Winner of 4 Golden Horse awards, including Best Original Screenplay, Best Lead Actress (Alyssa Chia), and Best Picture, The Falls is a film that swept me away, one that has not left my mind since I first saw it at TIFF. It’s a film that makes me grateful for the family I have, and oddly enough, it’s a film that carries me through each day.
2. SPENCER (Pablo Larraín)
For a film that is so quiet and simple in its nature, whose story follows Princess Diana over the course of a Christmas weekend, Spencer leaves such a haunting, heartbreaking impression that lingers with you long after you leave the theater. But director Pablo Larraín handles this story with so much empathy, you wish you could enter the Sandringham Estate and give Diana a hug. At least be there with her as her companion, so she wouldn’t be so alone and sad.
So much of that suffocation and powerlessness on the audience’s part comes from Claire Mathon’s talent in cinematography. We are given so much access to Diana, in a manner that’s both intimate and intrusive. Really, it’s some of the best handheld camerawork I’ve seen in recent years. Add in Jonny Greenwood’s jazz-oriented score, and most of Spencer feels like a dizzy, stressful horror film, full of ghosts and flirtations with death.
Kristen Stewart carries the entire film on her shoulders, holding so much pressure to behave, to act properly and precisely. I genuinely worried about her well-being – she completely disappears into the film. At the same time, her Diana is so strong, fighting every second to have a moment to breathe, to maintain her identity. You just wish she’s not alone in that fight.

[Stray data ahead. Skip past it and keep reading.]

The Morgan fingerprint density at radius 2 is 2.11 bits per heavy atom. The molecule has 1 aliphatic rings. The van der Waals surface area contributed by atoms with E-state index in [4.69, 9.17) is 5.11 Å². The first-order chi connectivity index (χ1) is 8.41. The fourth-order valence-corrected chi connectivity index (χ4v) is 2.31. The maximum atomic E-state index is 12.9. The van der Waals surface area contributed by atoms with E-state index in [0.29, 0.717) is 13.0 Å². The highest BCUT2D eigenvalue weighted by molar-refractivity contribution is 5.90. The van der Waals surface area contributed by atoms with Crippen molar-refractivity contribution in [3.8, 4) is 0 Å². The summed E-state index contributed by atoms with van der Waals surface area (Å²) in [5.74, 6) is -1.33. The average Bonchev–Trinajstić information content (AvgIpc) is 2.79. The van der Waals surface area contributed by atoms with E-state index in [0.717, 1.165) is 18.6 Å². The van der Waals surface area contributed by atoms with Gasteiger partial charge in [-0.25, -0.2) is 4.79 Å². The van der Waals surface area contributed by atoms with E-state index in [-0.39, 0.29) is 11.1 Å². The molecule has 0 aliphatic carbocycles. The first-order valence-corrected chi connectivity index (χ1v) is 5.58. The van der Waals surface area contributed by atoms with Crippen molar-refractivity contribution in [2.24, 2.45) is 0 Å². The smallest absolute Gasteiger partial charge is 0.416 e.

Whether it’s a game Diana plays with her children in front of candles or a breathtaking sequence of her in multiple stages of her life, Spencer is full of unforgettable moments. Though it’s a fictionalized account of Diana during that Christmas weekend, it’s a remarkable change of what you would expect from a biopic, in that Larraín removes any expectations or knowledge you may have of the real person and paints a simple portrait of a woman in need of space, companionship, and empathy.
1. TITANE (Julia Ducournau)
I went through everything I’ve seen this year and debated how I was going to choose the number one spot. Should it be the one that moved me the most? The one that was the most well-made? What kind of film deserves that title and attention? Months passed, and my answer remained the same.
The best film of 2021 goes to the one that reaffirmed my love and passion for filmmaking, that reminded me what films are capable of doing. Films can disturb, twist, perplex, tangle, and tug your heartstrings. Julia Ducournau’s Titane did all of the above, all at once.
Featuring two groundbreaking performances from Agathe Rousselle and Vincent Lindon, Titane is both shocking and tender, brutal and profound. It’s a tale of unconditional love disguised as body horror, with enough needle drops and laugh-out-loud dark comedy to earn our trust, our confidence to follow Ducournau wherever she wants to go. Forget thinking outside the box, because Ducournau comes in with a proud agenda of destroying every box, tearing down our definitions of gender and exploring human identity and connections in its purest, raw form.
But what makes Titane more than just an insane, twisted masterpiece is how inspirational I found it to be. Seeing the film at NYFF gave me a feeling I’ve never quite had before – it made me excited for future films. It smacked me hard in the face and showed me, in all its confidence, that cinema as a medium is capable of doing unbelievable things and that the possibilities are endless. It’s a film that made me excited for 2022, and the year after that, and the year after that.
In a year of many impressive, astounding films, Titane is *the* film that took my love and faith in cinema, held me close, and gave me a dose of adrenaline. As I wrote in my review, it is “the beautiful product of a fearless filmmaker in complete command of her vision and craft.” Movies are alive and well.